The Agri-Food and Biosciences Institute has announced the appointment of Dr Stanley McDowell as chief executive, with effect from September 3rd 2018.
Dr McDowell has been director of AFBI’s Veterinary Sciences Division since February 2013.
In welcoming Dr McDowell to the post, Mr Colm McKenna, chair of the AFBI board stated: “I and the board are delighted that Stanley McDowell has accepted the position of CEO of the Agri-Food and Bioscience Institute. Stanley has been an important part of the senior management team over the last five years and has made a significant contribution. He is particularly well placed to lead the organisation on the next stage of the journey in delivering our new corporate plan.”
Dr McDowell said: “I am very pleased to be appointed as chief executive of AFBI and look forward to the challenge of leading the institute as it moves forward in its role of supporting DAERA and the agri-food industry through our various programmes of scientific work. AFBI plays a key role in improving agricultural production, protecting the agricultural and marine environments, and ensuring high standards of animal health, plant health and food safety and I look forward to working with staff and stakeholders as we look to invest in and develop our infrastructure and multidisciplinary scientific capability to meet the many global and local challenges that the agri-food sector faces.”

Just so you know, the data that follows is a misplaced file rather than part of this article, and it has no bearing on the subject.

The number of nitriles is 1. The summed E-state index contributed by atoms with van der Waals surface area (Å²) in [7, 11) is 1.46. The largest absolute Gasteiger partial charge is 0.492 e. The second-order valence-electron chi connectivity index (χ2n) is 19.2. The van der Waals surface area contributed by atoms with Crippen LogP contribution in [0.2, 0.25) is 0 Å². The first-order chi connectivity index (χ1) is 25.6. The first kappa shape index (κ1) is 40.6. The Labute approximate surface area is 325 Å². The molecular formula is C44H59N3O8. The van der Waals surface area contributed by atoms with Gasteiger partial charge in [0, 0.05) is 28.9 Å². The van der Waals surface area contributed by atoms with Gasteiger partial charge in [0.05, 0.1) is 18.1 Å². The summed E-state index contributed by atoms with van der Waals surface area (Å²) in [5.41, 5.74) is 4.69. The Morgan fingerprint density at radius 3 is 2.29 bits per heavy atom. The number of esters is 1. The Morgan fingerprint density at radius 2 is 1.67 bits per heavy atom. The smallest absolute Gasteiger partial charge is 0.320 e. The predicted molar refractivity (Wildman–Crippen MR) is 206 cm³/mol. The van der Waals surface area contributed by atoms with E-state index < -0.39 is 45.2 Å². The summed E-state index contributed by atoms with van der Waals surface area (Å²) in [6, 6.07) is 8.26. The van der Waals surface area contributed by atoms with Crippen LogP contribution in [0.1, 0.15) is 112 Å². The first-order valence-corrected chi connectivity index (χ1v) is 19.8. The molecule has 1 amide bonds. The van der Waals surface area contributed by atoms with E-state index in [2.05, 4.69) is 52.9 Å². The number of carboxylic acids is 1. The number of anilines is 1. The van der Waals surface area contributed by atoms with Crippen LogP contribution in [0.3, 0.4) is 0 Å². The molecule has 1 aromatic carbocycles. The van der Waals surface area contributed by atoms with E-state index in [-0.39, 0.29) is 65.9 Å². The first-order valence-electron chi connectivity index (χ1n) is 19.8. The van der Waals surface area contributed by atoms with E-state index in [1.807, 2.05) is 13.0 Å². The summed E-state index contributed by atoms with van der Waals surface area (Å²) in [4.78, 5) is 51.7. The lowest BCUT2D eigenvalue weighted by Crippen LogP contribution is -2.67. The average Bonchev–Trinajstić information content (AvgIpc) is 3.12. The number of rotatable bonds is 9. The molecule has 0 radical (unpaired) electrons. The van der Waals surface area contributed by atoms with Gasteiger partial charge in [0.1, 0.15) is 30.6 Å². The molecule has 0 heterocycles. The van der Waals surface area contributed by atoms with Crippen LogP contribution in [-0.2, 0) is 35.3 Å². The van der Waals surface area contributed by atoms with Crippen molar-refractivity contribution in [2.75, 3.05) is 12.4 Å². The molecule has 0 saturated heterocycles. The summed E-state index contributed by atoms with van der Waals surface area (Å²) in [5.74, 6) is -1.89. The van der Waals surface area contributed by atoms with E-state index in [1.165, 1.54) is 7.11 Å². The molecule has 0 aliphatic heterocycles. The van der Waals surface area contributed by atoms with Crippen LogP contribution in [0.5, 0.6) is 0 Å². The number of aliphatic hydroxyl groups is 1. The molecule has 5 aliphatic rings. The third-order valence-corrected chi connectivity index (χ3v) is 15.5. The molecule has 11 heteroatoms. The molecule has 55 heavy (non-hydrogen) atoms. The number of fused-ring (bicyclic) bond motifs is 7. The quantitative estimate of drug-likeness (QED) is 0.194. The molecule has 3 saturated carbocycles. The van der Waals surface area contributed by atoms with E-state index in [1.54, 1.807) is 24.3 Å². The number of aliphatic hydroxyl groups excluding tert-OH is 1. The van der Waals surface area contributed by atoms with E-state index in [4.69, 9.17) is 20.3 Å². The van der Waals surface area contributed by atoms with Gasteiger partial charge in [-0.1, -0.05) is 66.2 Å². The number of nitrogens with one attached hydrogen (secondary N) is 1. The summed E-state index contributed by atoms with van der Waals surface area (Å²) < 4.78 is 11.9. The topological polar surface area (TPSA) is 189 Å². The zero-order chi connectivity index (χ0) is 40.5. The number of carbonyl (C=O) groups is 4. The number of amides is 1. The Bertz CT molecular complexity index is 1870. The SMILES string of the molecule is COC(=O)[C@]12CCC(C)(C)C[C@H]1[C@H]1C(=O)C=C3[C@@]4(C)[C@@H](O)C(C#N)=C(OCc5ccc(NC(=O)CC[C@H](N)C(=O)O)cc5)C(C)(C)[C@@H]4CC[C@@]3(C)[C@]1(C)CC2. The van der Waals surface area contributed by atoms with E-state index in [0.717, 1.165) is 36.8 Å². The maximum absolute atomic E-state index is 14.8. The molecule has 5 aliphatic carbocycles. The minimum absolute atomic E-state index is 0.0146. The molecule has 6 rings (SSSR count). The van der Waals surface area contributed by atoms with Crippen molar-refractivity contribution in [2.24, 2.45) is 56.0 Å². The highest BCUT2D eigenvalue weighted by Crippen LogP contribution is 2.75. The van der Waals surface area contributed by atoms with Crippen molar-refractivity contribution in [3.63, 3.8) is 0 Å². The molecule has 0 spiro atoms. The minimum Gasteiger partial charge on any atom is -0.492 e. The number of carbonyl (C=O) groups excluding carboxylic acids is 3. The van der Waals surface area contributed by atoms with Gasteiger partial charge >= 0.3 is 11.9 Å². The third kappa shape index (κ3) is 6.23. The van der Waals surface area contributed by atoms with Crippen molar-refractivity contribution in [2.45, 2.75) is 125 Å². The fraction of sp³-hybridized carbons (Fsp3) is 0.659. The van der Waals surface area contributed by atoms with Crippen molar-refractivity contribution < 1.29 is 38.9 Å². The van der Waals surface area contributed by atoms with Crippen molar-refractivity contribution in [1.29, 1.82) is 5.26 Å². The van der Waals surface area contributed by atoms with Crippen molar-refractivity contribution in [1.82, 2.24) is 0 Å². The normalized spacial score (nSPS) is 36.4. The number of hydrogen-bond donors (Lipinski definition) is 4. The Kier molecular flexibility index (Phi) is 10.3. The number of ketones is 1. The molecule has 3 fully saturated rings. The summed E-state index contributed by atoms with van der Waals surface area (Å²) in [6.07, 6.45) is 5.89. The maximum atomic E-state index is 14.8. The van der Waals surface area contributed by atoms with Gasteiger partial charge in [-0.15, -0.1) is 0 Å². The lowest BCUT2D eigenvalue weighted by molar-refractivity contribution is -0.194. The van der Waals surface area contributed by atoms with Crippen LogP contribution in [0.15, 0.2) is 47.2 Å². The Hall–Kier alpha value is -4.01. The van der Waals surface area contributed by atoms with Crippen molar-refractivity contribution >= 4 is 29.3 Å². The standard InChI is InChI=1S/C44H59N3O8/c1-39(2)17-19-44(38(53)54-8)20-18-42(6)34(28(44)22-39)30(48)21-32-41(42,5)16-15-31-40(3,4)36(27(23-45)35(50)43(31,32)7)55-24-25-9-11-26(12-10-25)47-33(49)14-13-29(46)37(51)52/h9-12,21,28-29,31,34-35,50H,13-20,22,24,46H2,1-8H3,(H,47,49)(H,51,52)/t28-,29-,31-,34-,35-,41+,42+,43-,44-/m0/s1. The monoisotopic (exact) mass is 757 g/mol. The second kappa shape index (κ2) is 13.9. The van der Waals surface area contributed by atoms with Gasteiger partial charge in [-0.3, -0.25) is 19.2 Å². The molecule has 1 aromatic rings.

Dr McDowell graduated in veterinary medicine from the University of Edinburgh in 1987. After a period in general practice and in the Veterinary Service of the then Department of Agriculture, he joined Veterinary Sciences Division as a veterinary research officer in 1990.
Between 1990 and 2010 he worked across a spectrum of animal disease surveillance, statutory and research work areas and was responsible for leading statutory and analytical work on a number of bacterial and zoonotic infections.
His research interests have included the control of food-borne pathogens such as Salmonella and Campylobacter, antimicrobial resistance, brucellosis and bovine Tuberculosis. He has an MSc in Epidemiology from the University of London, the jointly awarded post-graduate diploma of London School of Hygiene and Tropical Medicine, and a PhD for studies on the epidemiology of Salmonella and Campylobacter in production animals.
In October 2010, he was appointed as a senior veterinary research officer and head of the bacteriology branch, with responsibility for a programme of statutory, analytical and research work on the major veterinary bacterial diseases including bovine tuberculosis, brucellosis, paratuberculosis, and the food-borne zoonoses. He was promoted in February 2013 to director of VSD and over the last five years has led the work of the division across a wide range of animal health and food safety issues.